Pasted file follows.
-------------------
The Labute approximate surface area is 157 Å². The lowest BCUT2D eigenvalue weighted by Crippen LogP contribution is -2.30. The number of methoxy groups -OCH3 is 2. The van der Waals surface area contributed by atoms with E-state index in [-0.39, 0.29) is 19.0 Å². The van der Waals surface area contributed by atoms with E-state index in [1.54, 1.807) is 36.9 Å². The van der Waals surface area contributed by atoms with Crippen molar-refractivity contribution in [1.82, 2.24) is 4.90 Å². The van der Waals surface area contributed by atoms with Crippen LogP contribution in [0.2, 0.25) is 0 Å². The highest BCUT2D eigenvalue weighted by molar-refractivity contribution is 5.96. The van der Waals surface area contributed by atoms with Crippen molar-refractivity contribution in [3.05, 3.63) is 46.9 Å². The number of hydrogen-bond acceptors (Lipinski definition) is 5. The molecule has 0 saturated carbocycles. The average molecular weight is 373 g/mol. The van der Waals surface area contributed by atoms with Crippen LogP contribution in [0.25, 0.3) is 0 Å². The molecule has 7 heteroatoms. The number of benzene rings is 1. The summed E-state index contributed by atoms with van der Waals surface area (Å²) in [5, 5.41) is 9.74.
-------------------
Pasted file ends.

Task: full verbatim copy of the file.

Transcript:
The Labute approximate surface area is 157 Å². The lowest BCUT2D eigenvalue weighted by Crippen LogP contribution is -2.30. The number of methoxy groups -OCH3 is 2. The van der Waals surface area contributed by atoms with E-state index in [-0.39, 0.29) is 19.0 Å². The van der Waals surface area contributed by atoms with E-state index in [1.54, 1.807) is 36.9 Å². The van der Waals surface area contributed by atoms with Crippen molar-refractivity contribution in [1.82, 2.24) is 4.90 Å². The van der Waals surface area contributed by atoms with Crippen LogP contribution in [0.2, 0.25) is 0 Å². The highest BCUT2D eigenvalue weighted by molar-refractivity contribution is 5.96. The van der Waals surface area contributed by atoms with Crippen molar-refractivity contribution in [3.05, 3.63) is 46.9 Å². The number of hydrogen-bond acceptors (Lipinski definition) is 5. The molecule has 0 saturated carbocycles. The average molecular weight is 373 g/mol. The van der Waals surface area contributed by atoms with Crippen LogP contribution in [0.25, 0.3) is 0 Å². The molecule has 7 heteroatoms. The number of benzene rings is 1. The summed E-state index contributed by atoms with van der Waals surface area (Å²) in [5, 5.41) is 9.74.